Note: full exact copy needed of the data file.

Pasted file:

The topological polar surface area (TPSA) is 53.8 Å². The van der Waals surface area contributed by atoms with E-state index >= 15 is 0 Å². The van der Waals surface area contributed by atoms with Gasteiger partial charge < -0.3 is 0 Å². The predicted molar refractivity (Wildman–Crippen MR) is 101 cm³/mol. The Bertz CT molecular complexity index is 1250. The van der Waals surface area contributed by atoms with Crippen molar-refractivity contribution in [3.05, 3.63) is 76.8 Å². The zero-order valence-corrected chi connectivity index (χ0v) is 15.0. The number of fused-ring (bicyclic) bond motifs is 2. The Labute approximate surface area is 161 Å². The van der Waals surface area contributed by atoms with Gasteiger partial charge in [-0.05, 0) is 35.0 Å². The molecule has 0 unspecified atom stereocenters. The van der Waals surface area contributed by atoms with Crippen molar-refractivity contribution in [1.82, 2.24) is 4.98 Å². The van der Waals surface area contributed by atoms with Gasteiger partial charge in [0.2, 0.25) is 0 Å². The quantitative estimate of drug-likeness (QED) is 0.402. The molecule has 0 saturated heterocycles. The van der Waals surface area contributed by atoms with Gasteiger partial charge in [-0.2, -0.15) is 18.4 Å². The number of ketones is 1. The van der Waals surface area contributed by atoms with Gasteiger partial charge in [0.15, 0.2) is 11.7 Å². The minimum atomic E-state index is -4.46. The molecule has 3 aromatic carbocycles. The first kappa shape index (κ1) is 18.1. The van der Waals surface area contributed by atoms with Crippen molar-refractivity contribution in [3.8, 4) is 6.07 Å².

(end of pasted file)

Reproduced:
The topological polar surface area (TPSA) is 53.8 Å². The van der Waals surface area contributed by atoms with E-state index >= 15 is 0 Å². The van der Waals surface area contributed by atoms with Gasteiger partial charge < -0.3 is 0 Å². The predicted molar refractivity (Wildman–Crippen MR) is 101 cm³/mol. The Bertz CT molecular complexity index is 1250. The van der Waals surface area contributed by atoms with Crippen molar-refractivity contribution in [3.05, 3.63) is 76.8 Å². The zero-order valence-corrected chi connectivity index (χ0v) is 15.0. The number of fused-ring (bicyclic) bond motifs is 2. The Labute approximate surface area is 161 Å². The van der Waals surface area contributed by atoms with Gasteiger partial charge in [-0.05, 0) is 35.0 Å². The molecule has 0 unspecified atom stereocenters. The van der Waals surface area contributed by atoms with Crippen molar-refractivity contribution in [1.82, 2.24) is 4.98 Å². The van der Waals surface area contributed by atoms with Gasteiger partial charge in [0.2, 0.25) is 0 Å². The quantitative estimate of drug-likeness (QED) is 0.402. The molecule has 0 saturated heterocycles. The van der Waals surface area contributed by atoms with Gasteiger partial charge in [-0.2, -0.15) is 18.4 Å². The number of ketones is 1. The van der Waals surface area contributed by atoms with Gasteiger partial charge in [0.15, 0.2) is 11.7 Å². The minimum atomic E-state index is -4.46. The molecule has 3 aromatic carbocycles. The first kappa shape index (κ1) is 18.1. The van der Waals surface area contributed by atoms with Crippen molar-refractivity contribution in [3.8, 4) is 6.07 Å².